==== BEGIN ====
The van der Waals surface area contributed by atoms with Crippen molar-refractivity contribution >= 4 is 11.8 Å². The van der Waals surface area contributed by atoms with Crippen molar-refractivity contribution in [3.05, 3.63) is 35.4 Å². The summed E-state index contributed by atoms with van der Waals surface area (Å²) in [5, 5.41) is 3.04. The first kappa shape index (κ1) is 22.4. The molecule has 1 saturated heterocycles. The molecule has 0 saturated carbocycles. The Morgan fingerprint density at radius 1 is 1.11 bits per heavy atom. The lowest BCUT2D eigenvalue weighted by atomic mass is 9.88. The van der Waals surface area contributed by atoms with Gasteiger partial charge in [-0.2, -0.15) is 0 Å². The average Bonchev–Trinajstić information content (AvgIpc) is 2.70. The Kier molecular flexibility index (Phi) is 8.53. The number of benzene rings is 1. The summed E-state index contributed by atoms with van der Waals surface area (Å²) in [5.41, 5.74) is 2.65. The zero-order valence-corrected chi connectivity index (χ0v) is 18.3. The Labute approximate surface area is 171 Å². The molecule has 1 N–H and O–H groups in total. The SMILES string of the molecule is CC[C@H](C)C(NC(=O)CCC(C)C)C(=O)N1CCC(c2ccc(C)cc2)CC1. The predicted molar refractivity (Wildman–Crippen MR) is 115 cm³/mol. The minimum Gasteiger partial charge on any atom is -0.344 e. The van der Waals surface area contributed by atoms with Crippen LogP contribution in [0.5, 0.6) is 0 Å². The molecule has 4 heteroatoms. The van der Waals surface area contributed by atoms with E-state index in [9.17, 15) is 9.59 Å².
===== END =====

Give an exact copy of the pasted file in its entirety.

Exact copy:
The van der Waals surface area contributed by atoms with Crippen molar-refractivity contribution >= 4 is 11.8 Å². The van der Waals surface area contributed by atoms with Crippen molar-refractivity contribution in [3.05, 3.63) is 35.4 Å². The summed E-state index contributed by atoms with van der Waals surface area (Å²) in [5, 5.41) is 3.04. The first kappa shape index (κ1) is 22.4. The molecule has 1 saturated heterocycles. The molecule has 0 saturated carbocycles. The Morgan fingerprint density at radius 1 is 1.11 bits per heavy atom. The lowest BCUT2D eigenvalue weighted by atomic mass is 9.88. The van der Waals surface area contributed by atoms with Gasteiger partial charge in [-0.2, -0.15) is 0 Å². The average Bonchev–Trinajstić information content (AvgIpc) is 2.70. The Kier molecular flexibility index (Phi) is 8.53. The number of benzene rings is 1. The summed E-state index contributed by atoms with van der Waals surface area (Å²) in [5.41, 5.74) is 2.65. The zero-order valence-corrected chi connectivity index (χ0v) is 18.3. The Labute approximate surface area is 171 Å². The molecule has 1 N–H and O–H groups in total. The SMILES string of the molecule is CC[C@H](C)C(NC(=O)CCC(C)C)C(=O)N1CCC(c2ccc(C)cc2)CC1. The predicted molar refractivity (Wildman–Crippen MR) is 115 cm³/mol. The minimum Gasteiger partial charge on any atom is -0.344 e. The van der Waals surface area contributed by atoms with Crippen LogP contribution in [0.5, 0.6) is 0 Å². The molecule has 4 heteroatoms. The van der Waals surface area contributed by atoms with E-state index in [9.17, 15) is 9.59 Å².